Go Global for Growth
Fine fragrance sales are up in many regions, even as sales of women’s fragrances
slump in the U.S. But fragrance packaging suppliers have some ideas on how to
create excitement on department store counters and mass market shelves.
WOMEN’S FRAGRANCE sales may be faltering in
the U.S., but the men’s category continues
to post modest gains. On the global level,
both women’s and men’s sales are on the
upswing. No wonder, then, that the fragrance industry is set to roll out dozens of
new scents throughout the world this fall,
even as sales in the U.S. stall.
What’s more, with the economy heading
south and not expected to pick up until at least mid-2009,
marketers are releasing all of these fragrances at a time
when many consumers insist that they are cutting back on
nonessentials. Of course, industry observers have long noted
that in tough economic times, women turn to beauty products as a less expensive option to a new wardrobe.
The U.S. fine fragrance industry could certainly use a
spritz of new users. According to Kline & Co., retail sales of
men’s fragrances rose an anemic 0.1% last year to $1.8 billion, while sales of women’s fragrances fell 0.4% to $4 billion. Still, even a little growth is better than a decline.
“The men’s segment is a growing market for fine fragrance. The men’s range is getting wider and wider. We can
see now an increased number of flankers, including aftershave with the same look,” said Julie Vergnion of Rexam.
“This is following the trend that men’s product lines are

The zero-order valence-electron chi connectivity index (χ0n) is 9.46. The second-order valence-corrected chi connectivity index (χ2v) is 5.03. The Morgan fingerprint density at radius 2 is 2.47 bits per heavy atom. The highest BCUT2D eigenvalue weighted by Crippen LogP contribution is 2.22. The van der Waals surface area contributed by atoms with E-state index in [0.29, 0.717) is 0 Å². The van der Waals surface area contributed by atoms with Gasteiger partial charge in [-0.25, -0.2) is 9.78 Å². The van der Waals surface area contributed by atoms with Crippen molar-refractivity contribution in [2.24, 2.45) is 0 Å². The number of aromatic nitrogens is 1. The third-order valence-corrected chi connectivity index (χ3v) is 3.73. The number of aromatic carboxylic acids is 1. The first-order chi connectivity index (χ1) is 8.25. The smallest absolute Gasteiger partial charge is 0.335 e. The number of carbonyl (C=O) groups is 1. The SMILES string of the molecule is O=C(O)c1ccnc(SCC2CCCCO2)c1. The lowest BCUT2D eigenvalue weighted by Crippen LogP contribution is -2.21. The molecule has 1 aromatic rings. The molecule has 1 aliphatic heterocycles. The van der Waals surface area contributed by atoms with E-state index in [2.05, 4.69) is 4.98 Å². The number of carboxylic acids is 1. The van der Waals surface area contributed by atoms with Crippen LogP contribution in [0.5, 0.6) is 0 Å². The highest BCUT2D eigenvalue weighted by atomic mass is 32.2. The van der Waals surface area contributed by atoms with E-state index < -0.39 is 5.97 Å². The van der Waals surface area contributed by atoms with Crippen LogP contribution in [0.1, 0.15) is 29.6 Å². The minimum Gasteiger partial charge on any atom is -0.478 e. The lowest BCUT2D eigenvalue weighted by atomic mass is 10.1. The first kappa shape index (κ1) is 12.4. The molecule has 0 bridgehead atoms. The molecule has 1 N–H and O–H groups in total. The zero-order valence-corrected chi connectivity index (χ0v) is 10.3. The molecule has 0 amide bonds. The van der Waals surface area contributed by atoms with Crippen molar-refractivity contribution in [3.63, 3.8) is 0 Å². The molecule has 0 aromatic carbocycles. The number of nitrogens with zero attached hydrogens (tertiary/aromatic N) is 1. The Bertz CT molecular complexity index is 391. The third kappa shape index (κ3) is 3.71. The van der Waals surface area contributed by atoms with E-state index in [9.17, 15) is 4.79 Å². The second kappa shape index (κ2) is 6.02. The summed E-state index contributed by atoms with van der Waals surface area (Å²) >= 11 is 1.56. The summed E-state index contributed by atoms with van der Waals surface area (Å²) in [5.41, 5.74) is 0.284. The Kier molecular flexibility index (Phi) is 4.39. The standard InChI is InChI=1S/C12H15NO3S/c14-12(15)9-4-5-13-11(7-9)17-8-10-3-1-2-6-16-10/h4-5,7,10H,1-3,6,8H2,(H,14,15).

catching up with women’s ones. Travel retail/on the go products is showing nice growth as well. We see this as a mega-trend that we call ‘nomadism.’”
The Rollouts Continue
More good news is that, on the global level, men’s fragrance
sales jumped 6.7% to $11.5 billion last year and women’s
scents were up 5.8% to $20 billion, according to Kline & Co.
Though the calendar says August, marketers are getting
ready to roll out an array of new scents in plenty of time for
the all-important holiday selling season. For example, Karl
Lagerfeld will introduce Kapsule, a trio of unisex scents for
Coty this fall. The square-shaped bottles are said to evoke
the designer’s love of geometry.
Shiseido, too, selected a square-shaped bottle for its new
Zen fragrance, which debuts next month in U.S. department
and specialty stores. The scent is a lighter version of the
original Zen fragrance, which has been available since 1964.
From Europe comes B Spot, the newest fragrance from
Benefit Cosmetics. It’s just the second scent from the LVMH
division, but company executives say it’s part of a strategy
to create a $400 million global brand by the end of the year.
In other new fragrance news, this month Parlux is rolling
out Fancy Jessica Simpson, a floral oriental fragrance aimed
at women ages 15 to 35.
For a more mature audience, Ralph Lauren is releasing
Notorious, a sister scent to the brand’s top-selling Romance
fragrance. Notorious is an oriental fragrance with an art
Creating Different Looks
Sales from Shanghai to Saigon may be soaring, but the U.S.
market continues to limp along. In these tough retail conditions, made worse by the quasi-recession, marketers must
find new ways to attract consumers to their fragrance counters and often that requires unique packaging concepts.
“Fragrances need to be differentiated and unique packages will accomplish this task,” said Steve Nussbaum of
O.Berk. “If the consumer likes the fragrance, he or she will
Brad-Pak supplies the .25oz. frosted square bottles for Juicy
Couture, which also used the same bottle for Viva La Juicy.